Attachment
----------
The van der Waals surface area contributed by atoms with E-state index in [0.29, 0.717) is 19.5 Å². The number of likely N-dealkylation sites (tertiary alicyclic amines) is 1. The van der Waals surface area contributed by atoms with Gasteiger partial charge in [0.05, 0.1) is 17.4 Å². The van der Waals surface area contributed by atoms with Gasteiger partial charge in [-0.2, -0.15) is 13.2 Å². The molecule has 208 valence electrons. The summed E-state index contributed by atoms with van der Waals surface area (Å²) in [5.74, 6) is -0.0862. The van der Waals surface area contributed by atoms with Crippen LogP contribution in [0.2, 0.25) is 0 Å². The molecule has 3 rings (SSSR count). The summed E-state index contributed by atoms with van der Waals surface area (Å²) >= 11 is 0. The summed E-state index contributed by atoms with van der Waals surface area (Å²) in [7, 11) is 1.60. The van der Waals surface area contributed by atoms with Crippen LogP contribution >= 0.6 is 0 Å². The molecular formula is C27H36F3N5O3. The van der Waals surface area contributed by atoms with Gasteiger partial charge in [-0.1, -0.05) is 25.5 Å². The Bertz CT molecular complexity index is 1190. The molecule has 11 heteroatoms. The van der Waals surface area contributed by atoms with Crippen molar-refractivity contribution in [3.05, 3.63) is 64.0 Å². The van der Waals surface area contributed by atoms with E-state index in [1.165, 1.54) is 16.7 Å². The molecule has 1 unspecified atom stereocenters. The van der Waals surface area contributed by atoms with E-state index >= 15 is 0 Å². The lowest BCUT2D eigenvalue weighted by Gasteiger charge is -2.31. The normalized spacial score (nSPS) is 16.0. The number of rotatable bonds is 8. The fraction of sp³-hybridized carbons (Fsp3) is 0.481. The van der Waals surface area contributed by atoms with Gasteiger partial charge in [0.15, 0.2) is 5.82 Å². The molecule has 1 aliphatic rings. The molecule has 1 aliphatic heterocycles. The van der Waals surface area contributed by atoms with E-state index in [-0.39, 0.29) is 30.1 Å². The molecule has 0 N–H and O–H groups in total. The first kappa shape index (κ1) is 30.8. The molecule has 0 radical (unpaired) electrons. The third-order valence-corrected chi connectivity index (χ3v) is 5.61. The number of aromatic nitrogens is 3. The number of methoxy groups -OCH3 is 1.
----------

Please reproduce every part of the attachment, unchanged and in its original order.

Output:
The van der Waals surface area contributed by atoms with E-state index in [0.29, 0.717) is 19.5 Å². The number of likely N-dealkylation sites (tertiary alicyclic amines) is 1. The van der Waals surface area contributed by atoms with Gasteiger partial charge in [0.05, 0.1) is 17.4 Å². The van der Waals surface area contributed by atoms with Gasteiger partial charge in [-0.2, -0.15) is 13.2 Å². The molecule has 208 valence electrons. The summed E-state index contributed by atoms with van der Waals surface area (Å²) in [5.74, 6) is -0.0862. The van der Waals surface area contributed by atoms with Crippen LogP contribution in [0.2, 0.25) is 0 Å². The molecule has 3 rings (SSSR count). The summed E-state index contributed by atoms with van der Waals surface area (Å²) >= 11 is 0. The summed E-state index contributed by atoms with van der Waals surface area (Å²) in [7, 11) is 1.60. The van der Waals surface area contributed by atoms with Crippen LogP contribution >= 0.6 is 0 Å². The molecular formula is C27H36F3N5O3. The van der Waals surface area contributed by atoms with Gasteiger partial charge in [-0.1, -0.05) is 25.5 Å². The Bertz CT molecular complexity index is 1190. The molecule has 11 heteroatoms. The van der Waals surface area contributed by atoms with Crippen molar-refractivity contribution in [3.05, 3.63) is 64.0 Å². The van der Waals surface area contributed by atoms with E-state index in [1.165, 1.54) is 16.7 Å². The molecule has 1 unspecified atom stereocenters. The van der Waals surface area contributed by atoms with E-state index >= 15 is 0 Å². The lowest BCUT2D eigenvalue weighted by Gasteiger charge is -2.31. The normalized spacial score (nSPS) is 16.0. The number of rotatable bonds is 8. The fraction of sp³-hybridized carbons (Fsp3) is 0.481. The van der Waals surface area contributed by atoms with Gasteiger partial charge in [0.15, 0.2) is 5.82 Å². The molecule has 1 aliphatic rings. The molecule has 1 aliphatic heterocycles. The van der Waals surface area contributed by atoms with E-state index in [-0.39, 0.29) is 30.1 Å². The molecule has 0 N–H and O–H groups in total. The first kappa shape index (κ1) is 30.8. The molecule has 0 radical (unpaired) electrons. The third-order valence-corrected chi connectivity index (χ3v) is 5.61. The number of aromatic nitrogens is 3. The number of methoxy groups -OCH3 is 1.